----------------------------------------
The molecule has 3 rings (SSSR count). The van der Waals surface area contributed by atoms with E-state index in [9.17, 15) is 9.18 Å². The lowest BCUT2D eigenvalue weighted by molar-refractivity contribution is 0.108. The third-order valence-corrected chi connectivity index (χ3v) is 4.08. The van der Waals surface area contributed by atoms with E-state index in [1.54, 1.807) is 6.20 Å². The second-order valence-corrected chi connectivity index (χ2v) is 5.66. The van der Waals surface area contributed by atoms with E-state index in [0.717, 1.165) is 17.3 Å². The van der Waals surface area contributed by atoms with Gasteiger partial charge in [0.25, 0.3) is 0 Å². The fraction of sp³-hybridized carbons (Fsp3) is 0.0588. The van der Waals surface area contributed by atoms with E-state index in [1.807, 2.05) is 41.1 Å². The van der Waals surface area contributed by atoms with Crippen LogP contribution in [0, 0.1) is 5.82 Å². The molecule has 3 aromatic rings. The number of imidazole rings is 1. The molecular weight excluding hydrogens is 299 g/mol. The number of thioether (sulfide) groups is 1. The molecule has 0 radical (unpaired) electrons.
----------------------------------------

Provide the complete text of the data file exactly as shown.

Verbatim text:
The molecule has 3 rings (SSSR count). The van der Waals surface area contributed by atoms with E-state index in [9.17, 15) is 9.18 Å². The lowest BCUT2D eigenvalue weighted by molar-refractivity contribution is 0.108. The third-order valence-corrected chi connectivity index (χ3v) is 4.08. The van der Waals surface area contributed by atoms with E-state index in [1.54, 1.807) is 6.20 Å². The second-order valence-corrected chi connectivity index (χ2v) is 5.66. The van der Waals surface area contributed by atoms with E-state index in [0.717, 1.165) is 17.3 Å². The van der Waals surface area contributed by atoms with Gasteiger partial charge in [0.25, 0.3) is 0 Å². The fraction of sp³-hybridized carbons (Fsp3) is 0.0588. The van der Waals surface area contributed by atoms with E-state index in [1.807, 2.05) is 41.1 Å². The van der Waals surface area contributed by atoms with Crippen LogP contribution in [0, 0.1) is 5.82 Å². The molecule has 3 aromatic rings. The number of imidazole rings is 1. The molecular weight excluding hydrogens is 299 g/mol. The number of thioether (sulfide) groups is 1. The molecule has 0 radical (unpaired) electrons.